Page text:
When 54-year-old Gregg Garfield traveled to Italy on a ski trip with friends in February, he had no idea he would become a Providence Saint Joseph Hospital's first coronavirus patient, nor that he would fight for his life there for more than two months straight.
He and the dozen friends with him on the trip ended up testing positive for the virus. Four of them had to be hospitalized, three were put on ventilators, but Garfield's case took an extreme turn. Despite his athleticism and good health, he ended up on a ventilator for 31 days. At one point, was only given a 1% chance of survival.
"He wasn't that bad when he came into the emergency room,"pulmonologist Dr. Daniel Dea told KABC-TV, "and within less than 48 hours, he wasn't breathing well. He was on maximum oxygen."
It's a good reminder that COVID-19 is unpredictable, and that for some people, a robust immune system ends up hurting more than helping. "The disease kicked off, and my immune system just ate me alive," Garfield told KCAL-TV.
Garfield's sister Stephanie offered some details of his terrifying journey on a GoFundMe page for him:
"On March 5, 2020 Gregg checked himself into St. Joseph's Providence Hospital Burbank with serious Covid-19 symptoms. He was the hospital's first Covid-19 patient, or "Patient Zero" as they call him. Two days later, under heavy sedation and paralytic drugs, the doctors intubated him- around day 10 doing a tracheostomy- and he continued to be on a ventilator for 31 days."
"During that time his body became septic; his kidneys failed and he was put on CRRT dialysis; his blood pressure plummeted and he needed medications to divert his blood-flow to his major organs for survival, leaving his hands and feet starving for circulation; he spiked fevers and was covered in ice; his lungs collapsed 4 times and chest tubes were inserted; and he developed secondary infections that are common in hospital environments. He had a 1% chance of surviving."
"The doctors and nursing staff had to always remain 3 steps ahead of any potential disasters because to enter his room took about 15 minutes for them to gear up in their hazmat attire. Gregg knocked on death's door, but said "F#$% NO! I'm not coming in!!!"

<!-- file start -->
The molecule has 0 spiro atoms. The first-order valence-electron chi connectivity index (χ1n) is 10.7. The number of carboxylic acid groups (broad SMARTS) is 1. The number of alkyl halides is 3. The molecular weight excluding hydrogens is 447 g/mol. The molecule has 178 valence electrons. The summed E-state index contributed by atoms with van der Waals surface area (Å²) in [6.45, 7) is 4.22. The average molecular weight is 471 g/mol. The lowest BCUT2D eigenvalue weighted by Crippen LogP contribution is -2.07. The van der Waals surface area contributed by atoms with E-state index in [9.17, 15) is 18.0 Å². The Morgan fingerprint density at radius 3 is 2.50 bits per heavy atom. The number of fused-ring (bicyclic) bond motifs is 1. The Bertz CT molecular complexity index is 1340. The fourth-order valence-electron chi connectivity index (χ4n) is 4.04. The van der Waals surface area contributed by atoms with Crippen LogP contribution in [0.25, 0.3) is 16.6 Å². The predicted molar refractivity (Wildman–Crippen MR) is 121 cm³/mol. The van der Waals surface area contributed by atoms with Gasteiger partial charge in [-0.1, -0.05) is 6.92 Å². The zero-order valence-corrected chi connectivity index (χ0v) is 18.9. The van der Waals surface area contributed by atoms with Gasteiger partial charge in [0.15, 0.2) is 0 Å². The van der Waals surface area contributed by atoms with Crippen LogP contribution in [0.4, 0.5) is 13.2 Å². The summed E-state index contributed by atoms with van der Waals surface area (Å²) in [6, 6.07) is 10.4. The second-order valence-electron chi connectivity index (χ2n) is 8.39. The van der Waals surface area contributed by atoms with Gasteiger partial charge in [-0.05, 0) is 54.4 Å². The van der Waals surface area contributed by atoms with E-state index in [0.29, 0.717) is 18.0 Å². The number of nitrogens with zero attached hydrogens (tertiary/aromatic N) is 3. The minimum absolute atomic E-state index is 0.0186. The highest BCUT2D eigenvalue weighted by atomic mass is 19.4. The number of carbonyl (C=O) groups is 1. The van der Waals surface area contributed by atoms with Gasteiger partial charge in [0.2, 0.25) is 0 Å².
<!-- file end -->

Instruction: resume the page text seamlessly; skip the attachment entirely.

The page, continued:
On Friday, Garfield finally got to leave the hospital and go home—to a rousing and heartwarming send-off from hospital staff:
"This is really emotional for me," Garfield told KCAL-TV. "I have a hard time receiving. I have received an outpour of unbelievable love. The only thing I really am focused on right now is telling the story about how real this is."
Garfield still has a long road ahead of him as his body learns to walk and breathe normally again. An update on the GoFundMe page describes the impact of being bedridden and ventilated for as long as he was: "The sustained lack of circulation to his extremities caused his fingers and toes to turn black, similar to a frostbite injury."
"This caused permanent damage and unfortunately once he is released from acute rehab, he will be looking at additional surgeries for amputation, prostheses and of course more physical/occupational therapy as he learns to navigate this new world."
However, Garfield is confident he will recover completely—which is the best gift he could give to the dedicated hospital staff who never gave up on him.